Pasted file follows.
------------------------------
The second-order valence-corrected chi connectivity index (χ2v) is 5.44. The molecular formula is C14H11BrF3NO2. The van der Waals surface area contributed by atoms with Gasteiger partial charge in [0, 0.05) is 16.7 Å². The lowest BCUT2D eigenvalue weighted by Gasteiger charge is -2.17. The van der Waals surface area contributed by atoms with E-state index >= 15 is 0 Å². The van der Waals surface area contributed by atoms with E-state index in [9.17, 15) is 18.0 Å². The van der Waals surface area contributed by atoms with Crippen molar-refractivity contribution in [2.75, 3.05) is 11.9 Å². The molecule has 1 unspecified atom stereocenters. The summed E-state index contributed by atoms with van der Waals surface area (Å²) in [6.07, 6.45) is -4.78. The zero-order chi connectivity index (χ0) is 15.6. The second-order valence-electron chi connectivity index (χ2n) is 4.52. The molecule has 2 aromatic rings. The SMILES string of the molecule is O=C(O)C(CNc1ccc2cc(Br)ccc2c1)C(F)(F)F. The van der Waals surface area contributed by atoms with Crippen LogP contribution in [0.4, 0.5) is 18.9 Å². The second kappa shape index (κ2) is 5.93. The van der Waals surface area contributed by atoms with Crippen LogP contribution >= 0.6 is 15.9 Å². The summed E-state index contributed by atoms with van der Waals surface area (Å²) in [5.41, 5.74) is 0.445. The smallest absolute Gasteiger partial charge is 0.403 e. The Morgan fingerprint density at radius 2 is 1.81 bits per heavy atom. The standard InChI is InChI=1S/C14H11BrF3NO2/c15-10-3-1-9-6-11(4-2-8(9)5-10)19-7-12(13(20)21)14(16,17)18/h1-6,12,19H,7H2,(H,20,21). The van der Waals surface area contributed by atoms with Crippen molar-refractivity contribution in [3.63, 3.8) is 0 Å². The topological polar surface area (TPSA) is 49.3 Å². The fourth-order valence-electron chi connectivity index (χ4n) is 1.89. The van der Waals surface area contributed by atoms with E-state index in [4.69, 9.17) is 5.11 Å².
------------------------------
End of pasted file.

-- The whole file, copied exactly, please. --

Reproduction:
The second-order valence-corrected chi connectivity index (χ2v) is 5.44. The molecular formula is C14H11BrF3NO2. The van der Waals surface area contributed by atoms with Gasteiger partial charge in [0, 0.05) is 16.7 Å². The lowest BCUT2D eigenvalue weighted by Gasteiger charge is -2.17. The van der Waals surface area contributed by atoms with E-state index >= 15 is 0 Å². The van der Waals surface area contributed by atoms with E-state index in [9.17, 15) is 18.0 Å². The van der Waals surface area contributed by atoms with Crippen molar-refractivity contribution in [2.75, 3.05) is 11.9 Å². The molecule has 1 unspecified atom stereocenters. The summed E-state index contributed by atoms with van der Waals surface area (Å²) in [6.07, 6.45) is -4.78. The zero-order chi connectivity index (χ0) is 15.6. The second-order valence-electron chi connectivity index (χ2n) is 4.52. The molecule has 2 aromatic rings. The SMILES string of the molecule is O=C(O)C(CNc1ccc2cc(Br)ccc2c1)C(F)(F)F. The van der Waals surface area contributed by atoms with Crippen LogP contribution in [0.4, 0.5) is 18.9 Å². The second kappa shape index (κ2) is 5.93. The van der Waals surface area contributed by atoms with Crippen LogP contribution >= 0.6 is 15.9 Å². The summed E-state index contributed by atoms with van der Waals surface area (Å²) in [5.41, 5.74) is 0.445. The smallest absolute Gasteiger partial charge is 0.403 e. The Morgan fingerprint density at radius 2 is 1.81 bits per heavy atom. The standard InChI is InChI=1S/C14H11BrF3NO2/c15-10-3-1-9-6-11(4-2-8(9)5-10)19-7-12(13(20)21)14(16,17)18/h1-6,12,19H,7H2,(H,20,21). The van der Waals surface area contributed by atoms with Crippen molar-refractivity contribution in [3.63, 3.8) is 0 Å². The topological polar surface area (TPSA) is 49.3 Å². The fourth-order valence-electron chi connectivity index (χ4n) is 1.89. The van der Waals surface area contributed by atoms with E-state index in [4.69, 9.17) is 5.11 Å².